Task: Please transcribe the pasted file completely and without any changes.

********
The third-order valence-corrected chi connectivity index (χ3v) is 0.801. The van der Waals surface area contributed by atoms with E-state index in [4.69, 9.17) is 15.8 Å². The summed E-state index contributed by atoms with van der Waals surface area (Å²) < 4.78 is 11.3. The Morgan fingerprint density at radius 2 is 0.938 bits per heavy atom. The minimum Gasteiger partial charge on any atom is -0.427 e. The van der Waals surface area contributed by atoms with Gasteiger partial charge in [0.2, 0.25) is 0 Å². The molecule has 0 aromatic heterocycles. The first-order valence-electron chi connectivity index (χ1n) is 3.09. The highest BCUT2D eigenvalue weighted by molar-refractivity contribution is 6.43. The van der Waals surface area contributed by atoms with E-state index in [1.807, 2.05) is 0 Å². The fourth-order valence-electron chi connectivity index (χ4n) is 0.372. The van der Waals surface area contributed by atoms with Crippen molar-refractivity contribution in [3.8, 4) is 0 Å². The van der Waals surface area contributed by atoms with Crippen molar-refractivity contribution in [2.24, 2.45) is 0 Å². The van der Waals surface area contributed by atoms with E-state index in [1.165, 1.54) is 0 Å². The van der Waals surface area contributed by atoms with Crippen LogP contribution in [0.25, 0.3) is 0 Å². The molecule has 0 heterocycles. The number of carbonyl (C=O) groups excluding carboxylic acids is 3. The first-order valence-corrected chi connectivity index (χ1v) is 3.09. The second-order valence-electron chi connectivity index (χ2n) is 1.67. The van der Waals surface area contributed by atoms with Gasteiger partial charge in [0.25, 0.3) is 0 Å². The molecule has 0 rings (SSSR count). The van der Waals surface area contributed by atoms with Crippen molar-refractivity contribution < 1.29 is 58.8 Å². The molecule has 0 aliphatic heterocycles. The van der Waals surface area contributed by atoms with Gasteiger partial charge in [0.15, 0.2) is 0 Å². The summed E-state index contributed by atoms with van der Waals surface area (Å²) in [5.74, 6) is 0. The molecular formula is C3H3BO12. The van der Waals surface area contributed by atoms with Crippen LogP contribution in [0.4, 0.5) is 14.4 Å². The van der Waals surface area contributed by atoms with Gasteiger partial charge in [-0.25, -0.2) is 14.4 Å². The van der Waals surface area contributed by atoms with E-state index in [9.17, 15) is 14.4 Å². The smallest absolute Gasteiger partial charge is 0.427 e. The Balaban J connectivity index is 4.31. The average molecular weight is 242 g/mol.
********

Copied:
The third-order valence-corrected chi connectivity index (χ3v) is 0.801. The van der Waals surface area contributed by atoms with E-state index in [4.69, 9.17) is 15.8 Å². The summed E-state index contributed by atoms with van der Waals surface area (Å²) < 4.78 is 11.3. The Morgan fingerprint density at radius 2 is 0.938 bits per heavy atom. The minimum Gasteiger partial charge on any atom is -0.427 e. The van der Waals surface area contributed by atoms with Gasteiger partial charge in [0.2, 0.25) is 0 Å². The molecule has 0 aromatic heterocycles. The first-order valence-electron chi connectivity index (χ1n) is 3.09. The highest BCUT2D eigenvalue weighted by molar-refractivity contribution is 6.43. The van der Waals surface area contributed by atoms with E-state index in [1.807, 2.05) is 0 Å². The fourth-order valence-electron chi connectivity index (χ4n) is 0.372. The van der Waals surface area contributed by atoms with Crippen molar-refractivity contribution in [3.8, 4) is 0 Å². The van der Waals surface area contributed by atoms with Crippen molar-refractivity contribution in [2.24, 2.45) is 0 Å². The van der Waals surface area contributed by atoms with E-state index in [1.165, 1.54) is 0 Å². The van der Waals surface area contributed by atoms with Crippen LogP contribution in [0.25, 0.3) is 0 Å². The molecule has 0 heterocycles. The number of carbonyl (C=O) groups excluding carboxylic acids is 3. The first-order valence-corrected chi connectivity index (χ1v) is 3.09. The second-order valence-electron chi connectivity index (χ2n) is 1.67. The van der Waals surface area contributed by atoms with Gasteiger partial charge in [0.25, 0.3) is 0 Å². The molecule has 0 rings (SSSR count). The van der Waals surface area contributed by atoms with Crippen molar-refractivity contribution < 1.29 is 58.8 Å². The molecule has 0 aliphatic heterocycles. The van der Waals surface area contributed by atoms with Gasteiger partial charge in [0.15, 0.2) is 0 Å². The summed E-state index contributed by atoms with van der Waals surface area (Å²) in [5.74, 6) is 0. The molecular formula is C3H3BO12. The van der Waals surface area contributed by atoms with Crippen LogP contribution in [0.4, 0.5) is 14.4 Å². The van der Waals surface area contributed by atoms with Gasteiger partial charge in [-0.25, -0.2) is 14.4 Å². The van der Waals surface area contributed by atoms with E-state index in [9.17, 15) is 14.4 Å². The smallest absolute Gasteiger partial charge is 0.427 e. The Balaban J connectivity index is 4.31. The average molecular weight is 242 g/mol.